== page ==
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Imperiia: a spatial history of the Russian Empire

Kharkov and Sloboda Ukraine

During the eighteenth century, the Russian Empire launched a series of expansion campaigns. Russian Emperors and Empresses fought to strengthen their borders on the west and east against Polish and Turkish enemies, respectively. For example, Peter the Great began pushing west in order acquire ports to build his navy. And Catherine the Great conquered Crimea in order to establish a military outpost near the Ottoman Empire. The Empire experienced the most expansion under Catherine the Great (r. 1762-1796). As Catherine continued to bring people into her Empire, she was faced with administrative difficulties that challenged the existence of a uniform, stable Empire. Various ethnicities and religions entered her Empire, and she enacted a set of administrative reforms in order to assert enough control that would eliminate chances for deflection or rebellion. Kharkov was subject to these reforms as Catherine aimed to smoothly integrate Cossack regions into her vast Empire.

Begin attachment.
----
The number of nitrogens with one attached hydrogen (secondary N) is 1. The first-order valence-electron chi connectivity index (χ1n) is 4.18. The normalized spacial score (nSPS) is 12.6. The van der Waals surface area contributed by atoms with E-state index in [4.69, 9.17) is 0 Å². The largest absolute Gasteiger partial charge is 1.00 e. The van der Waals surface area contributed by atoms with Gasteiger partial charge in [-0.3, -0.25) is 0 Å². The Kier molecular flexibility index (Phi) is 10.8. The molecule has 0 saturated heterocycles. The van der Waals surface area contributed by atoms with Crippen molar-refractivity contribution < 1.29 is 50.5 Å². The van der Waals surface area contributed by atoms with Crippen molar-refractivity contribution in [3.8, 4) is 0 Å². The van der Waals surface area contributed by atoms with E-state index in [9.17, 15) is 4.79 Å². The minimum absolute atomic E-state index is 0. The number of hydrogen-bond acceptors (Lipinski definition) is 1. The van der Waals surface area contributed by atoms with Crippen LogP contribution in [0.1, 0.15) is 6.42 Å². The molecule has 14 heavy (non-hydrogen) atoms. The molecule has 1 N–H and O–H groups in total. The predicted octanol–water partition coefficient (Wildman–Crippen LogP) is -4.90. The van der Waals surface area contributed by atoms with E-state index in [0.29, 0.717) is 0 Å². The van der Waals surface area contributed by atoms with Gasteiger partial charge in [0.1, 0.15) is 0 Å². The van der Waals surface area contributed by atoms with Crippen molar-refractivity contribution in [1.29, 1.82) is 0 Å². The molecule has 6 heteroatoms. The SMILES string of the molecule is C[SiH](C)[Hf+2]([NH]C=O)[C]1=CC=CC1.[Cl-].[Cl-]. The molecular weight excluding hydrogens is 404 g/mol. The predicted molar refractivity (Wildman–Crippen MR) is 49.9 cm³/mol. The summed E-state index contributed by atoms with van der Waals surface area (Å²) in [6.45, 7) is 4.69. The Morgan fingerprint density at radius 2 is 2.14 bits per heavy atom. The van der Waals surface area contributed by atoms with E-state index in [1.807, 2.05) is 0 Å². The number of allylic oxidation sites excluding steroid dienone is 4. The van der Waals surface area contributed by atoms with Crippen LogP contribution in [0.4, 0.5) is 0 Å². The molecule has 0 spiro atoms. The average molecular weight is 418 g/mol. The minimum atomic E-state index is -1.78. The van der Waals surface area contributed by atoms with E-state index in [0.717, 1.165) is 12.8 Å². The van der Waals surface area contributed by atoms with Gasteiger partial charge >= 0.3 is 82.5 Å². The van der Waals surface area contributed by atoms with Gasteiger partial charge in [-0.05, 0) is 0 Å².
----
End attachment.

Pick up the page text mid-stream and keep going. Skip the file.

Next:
In 1765, Catherine issued an imperial manifesto that ended the semi-autonomy of the Cossack regions, including Kharkov, and by doing so, officially integrated these territories into the Russian Empire. Before Catherine’s efforts, Empress Anna (r. 1730-1740) attempted to end the semi-autonomy of the Cossack regions, but ultimately failed. Anna conducted a census in 1732 of the Cossack regions in the effort to create a taxing system that would result in the inclusion of the regions in the larger Empire. However, protests following the attempts of the census ended Anna’s efforts. Catherine’s manifesto set up provinces in the Empire and established administration in the area. Not only did this introduce uniform administrative systems across the Empire, but it also allowed for taxing systems to be created which brought in revenue for the Empire. Furthermore, pertaining to the Cossack regions in the South, the reforms aimed to turn the Cossacks into formal Russian subjects; the proximity to the Crimean Khanate threatened to destabilize the alliance between the Cossacks and the Empire. This manifesto abolished the five Cossack regiments in the southern territory of the Empire, one of which was Kharkov. Catherine united these five regions into Sloboda Ukraine and appointed a governor-general of the province who reported directly to St. Petersburg. 
 

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